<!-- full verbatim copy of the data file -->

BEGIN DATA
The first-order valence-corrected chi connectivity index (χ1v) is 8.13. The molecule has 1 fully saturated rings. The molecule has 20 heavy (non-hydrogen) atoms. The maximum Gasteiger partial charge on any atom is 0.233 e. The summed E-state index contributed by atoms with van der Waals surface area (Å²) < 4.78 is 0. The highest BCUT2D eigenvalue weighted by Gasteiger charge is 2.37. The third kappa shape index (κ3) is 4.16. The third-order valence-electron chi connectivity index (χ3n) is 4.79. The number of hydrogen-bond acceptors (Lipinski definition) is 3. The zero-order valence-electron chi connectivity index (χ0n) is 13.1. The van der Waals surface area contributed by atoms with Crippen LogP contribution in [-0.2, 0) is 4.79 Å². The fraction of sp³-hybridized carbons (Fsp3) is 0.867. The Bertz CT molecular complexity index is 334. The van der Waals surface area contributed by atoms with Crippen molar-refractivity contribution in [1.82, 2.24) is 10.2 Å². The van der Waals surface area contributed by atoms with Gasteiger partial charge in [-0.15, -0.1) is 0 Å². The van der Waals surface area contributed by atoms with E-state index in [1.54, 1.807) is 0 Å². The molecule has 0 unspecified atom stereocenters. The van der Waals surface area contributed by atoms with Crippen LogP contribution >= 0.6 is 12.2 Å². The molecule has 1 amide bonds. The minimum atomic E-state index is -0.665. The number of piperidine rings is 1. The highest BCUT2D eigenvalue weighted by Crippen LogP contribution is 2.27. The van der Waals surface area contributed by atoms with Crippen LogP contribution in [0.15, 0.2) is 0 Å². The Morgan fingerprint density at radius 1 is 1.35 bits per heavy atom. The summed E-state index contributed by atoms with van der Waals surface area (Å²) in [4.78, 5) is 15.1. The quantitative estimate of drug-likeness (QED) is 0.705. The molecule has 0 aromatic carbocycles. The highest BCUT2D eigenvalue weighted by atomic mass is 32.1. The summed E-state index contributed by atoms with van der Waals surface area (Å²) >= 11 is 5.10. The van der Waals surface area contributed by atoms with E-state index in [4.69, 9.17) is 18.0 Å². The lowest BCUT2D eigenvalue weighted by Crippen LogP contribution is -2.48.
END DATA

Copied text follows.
The first-order valence-corrected chi connectivity index (χ1v) is 8.13. The molecule has 1 fully saturated rings. The molecule has 20 heavy (non-hydrogen) atoms. The maximum Gasteiger partial charge on any atom is 0.233 e. The summed E-state index contributed by atoms with van der Waals surface area (Å²) < 4.78 is 0. The highest BCUT2D eigenvalue weighted by Gasteiger charge is 2.37. The third kappa shape index (κ3) is 4.16. The third-order valence-electron chi connectivity index (χ3n) is 4.79. The number of hydrogen-bond acceptors (Lipinski definition) is 3. The zero-order valence-electron chi connectivity index (χ0n) is 13.1. The van der Waals surface area contributed by atoms with Crippen LogP contribution in [-0.2, 0) is 4.79 Å². The fraction of sp³-hybridized carbons (Fsp3) is 0.867. The Bertz CT molecular complexity index is 334. The van der Waals surface area contributed by atoms with Crippen molar-refractivity contribution in [1.82, 2.24) is 10.2 Å². The van der Waals surface area contributed by atoms with Gasteiger partial charge in [-0.15, -0.1) is 0 Å². The van der Waals surface area contributed by atoms with E-state index in [1.54, 1.807) is 0 Å². The molecule has 0 unspecified atom stereocenters. The van der Waals surface area contributed by atoms with Crippen LogP contribution >= 0.6 is 12.2 Å². The molecule has 1 amide bonds. The minimum atomic E-state index is -0.665. The number of piperidine rings is 1. The highest BCUT2D eigenvalue weighted by Crippen LogP contribution is 2.27. The van der Waals surface area contributed by atoms with Crippen LogP contribution in [0.15, 0.2) is 0 Å². The Morgan fingerprint density at radius 1 is 1.35 bits per heavy atom. The summed E-state index contributed by atoms with van der Waals surface area (Å²) in [4.78, 5) is 15.1. The quantitative estimate of drug-likeness (QED) is 0.705. The molecule has 0 aromatic carbocycles. The highest BCUT2D eigenvalue weighted by atomic mass is 32.1. The summed E-state index contributed by atoms with van der Waals surface area (Å²) >= 11 is 5.10. The van der Waals surface area contributed by atoms with E-state index in [4.69, 9.17) is 18.0 Å². The lowest BCUT2D eigenvalue weighted by Crippen LogP contribution is -2.48.